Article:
I watched her cooking, from my chair.
She pressed her lips
Together, reached for kitchenware,
And tasted sauce from her fingertips.
"It's ready now. Come on," she said.
"You light the candle."
We ate, and talked, and went to bed,
And slept. It was a miracle.
I am the blossom pressed in a book,
found again after two hundred years. . . .
I am the maker, the lover, and the keeper....
When the young girl who starves
sits down to a table
she will sit beside me. . . .
I am food on the prisoner's plate. . . .
I am water rushing to the wellhead,
filling the pitcher until it spills. . . .
I am the patient gardener
of the dry and weedy garden. . . .
I am the stone step,
the latch, and the working hinge. . . .
I am the heart contracted by joy. . . .
the longest hair, white
before the rest. . . .
I am there in the basket of fruit
presented to the widow. . . .
I am the musk rose opening
unattended, the fern on the boggy summit. . . .
I am the one whose love
overcomes you, already with you
when you think to call my name. . . .
5. Lisa Zimmerman's "Dog From the Original Fire"
It's about a dog, but it's also about a primal, somehow time-traveling love.
It's also easy to write a cheesy poem about one's love for a dog. This poem does the difficult work of showcasing love, but a different kind of love. A love that manifests from hard work and vigilance and springs from an unknowable source.
There's just something about this poem, in what it knows and doesn't know, that expresses the way a dog's companionship and love can feel so pure and so savage.
I have a German Shepherd
the sheriff’s department would love
for his giant chest, his hundred and twenty
pound frame, his desire for honest work.
He helps me feed the horses
rummaging for mice behind the grain bin.
When the mares get pushy, his bark
booms across the frozen lake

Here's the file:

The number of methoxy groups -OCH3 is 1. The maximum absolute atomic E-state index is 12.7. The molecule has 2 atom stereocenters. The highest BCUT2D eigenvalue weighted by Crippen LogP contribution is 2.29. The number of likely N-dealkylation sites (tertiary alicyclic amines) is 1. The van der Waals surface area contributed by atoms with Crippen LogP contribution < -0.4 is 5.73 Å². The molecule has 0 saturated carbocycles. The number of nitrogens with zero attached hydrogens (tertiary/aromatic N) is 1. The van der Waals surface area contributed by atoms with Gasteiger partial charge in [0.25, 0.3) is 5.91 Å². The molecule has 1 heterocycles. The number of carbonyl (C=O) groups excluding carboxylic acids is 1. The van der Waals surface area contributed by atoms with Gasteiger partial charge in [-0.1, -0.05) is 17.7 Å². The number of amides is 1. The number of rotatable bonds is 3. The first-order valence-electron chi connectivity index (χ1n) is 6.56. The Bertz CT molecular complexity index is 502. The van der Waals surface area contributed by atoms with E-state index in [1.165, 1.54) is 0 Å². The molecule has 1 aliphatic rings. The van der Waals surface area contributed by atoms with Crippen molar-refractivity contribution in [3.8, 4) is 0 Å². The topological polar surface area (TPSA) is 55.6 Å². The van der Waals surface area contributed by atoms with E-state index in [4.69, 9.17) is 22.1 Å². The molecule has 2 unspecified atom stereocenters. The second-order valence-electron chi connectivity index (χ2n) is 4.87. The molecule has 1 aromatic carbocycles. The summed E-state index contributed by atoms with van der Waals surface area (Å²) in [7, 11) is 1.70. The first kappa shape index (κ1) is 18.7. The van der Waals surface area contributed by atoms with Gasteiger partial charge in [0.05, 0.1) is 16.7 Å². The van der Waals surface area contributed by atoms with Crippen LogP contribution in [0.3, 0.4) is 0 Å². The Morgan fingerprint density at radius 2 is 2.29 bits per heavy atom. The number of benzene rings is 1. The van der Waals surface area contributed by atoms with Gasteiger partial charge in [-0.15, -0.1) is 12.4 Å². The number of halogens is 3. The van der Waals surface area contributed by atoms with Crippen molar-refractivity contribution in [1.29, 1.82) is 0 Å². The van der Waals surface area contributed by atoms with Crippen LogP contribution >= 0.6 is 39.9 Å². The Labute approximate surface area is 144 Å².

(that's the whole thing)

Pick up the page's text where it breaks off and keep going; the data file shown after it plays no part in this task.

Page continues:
and foxes slink away in their thin red sleep.
The growl from his throat
is prehistoric, a rumble from a black cave
where firelight breaks the rock in tattered shadows.
He knows there is danger in the world, and fear
is neither influence nor abstract.
When the doorbell sings its one chime
he looms quiet on the other side.
Being ready is a solemn job. He could do it forever.
In the cave of his ribs his heart is an ember.
6. Lucille Clifton's "Poem In Praise Of Menstruation"
Menstruation. And more importantly, loving yourself. Not in that cheesy way people talk about to sell you gym memberships, but for real.
Clifton isn't one to shy away from things, and this poem proves it. This is a poem that's about menstruation, but it's not trying to shock anyone with detail or catch you by the skin with barbed words. It works towards making menstruation beautiful, and it does so with gorgeous tones and sentiments while staying away from things that are too flowery. It's a fine line, and Clifton nails it.
A great piece of writing can make a person feel differently about something, even for just a while. I can't say I have strong feelings about menstruation, or that it's a day-to-day, on-my-mind kind of thing. But this poem did change how I felt about it, just a smidge.
if there is a river
more beautiful than this
bright as the blood
red edge of the moon if
there is a river
more faithful than this
returning each month
to the same delta if there
is a river
braver than this
coming and coming in a surge
of passion, of pain if there is
more ancient than this
daughter of eve
mother of cain and of abel if there is in
the universe such a river if
there is some where water
more powerful than this wild
pray that it flows also
beautiful and faithful and ancient
and female and brave
7. Rita Dove's "Heart To Heart"
"Here's the difference between those cartoon hearts with "Luv U" written on them and the actual organ inside my body."
The poem takes away fluffy language and ideas about what a "heart" can do, and it almost feels like Dove is writing herself into a corner. When she springs out of the corner, you can't help but be awed.
The feeling the reader is left with is one of total honesty. When all the stuff from the Target holiday aisle is stripped away, what's left?
It's neither red
It doesn't melt
or turn over,
break or harden,
so it can't feel
It doesn't have
a tip to spin on,
it isn't even
just a thick clutch
I feel it inside
its cage sounding
a dull tattoo:
I want, I want—
but I can't open it:
there's no key.
I can't wear it
on my sleeve,
or tell you from
the bottom of it
how I feel. Here,
it's all yours, now—
but you'll have
to take me,
8. Richard Siken's "Boot Theory"
That dumb "Take my wife...please!" joke is turned on its head.
The way this poem twists a dad joke is so perfect.
When you write, there are things that you imitate and things that you enjoy, and then there are those pieces that make you say, "Damn. I wish I'd written that." "Boot Theory" is that kind of work.
Richard Siken has a way of building these little worlds where everything makes sense, and then he pulls the rug out and you're left confused and hurt. This poem hits that hurt, confused feeling like a freight train.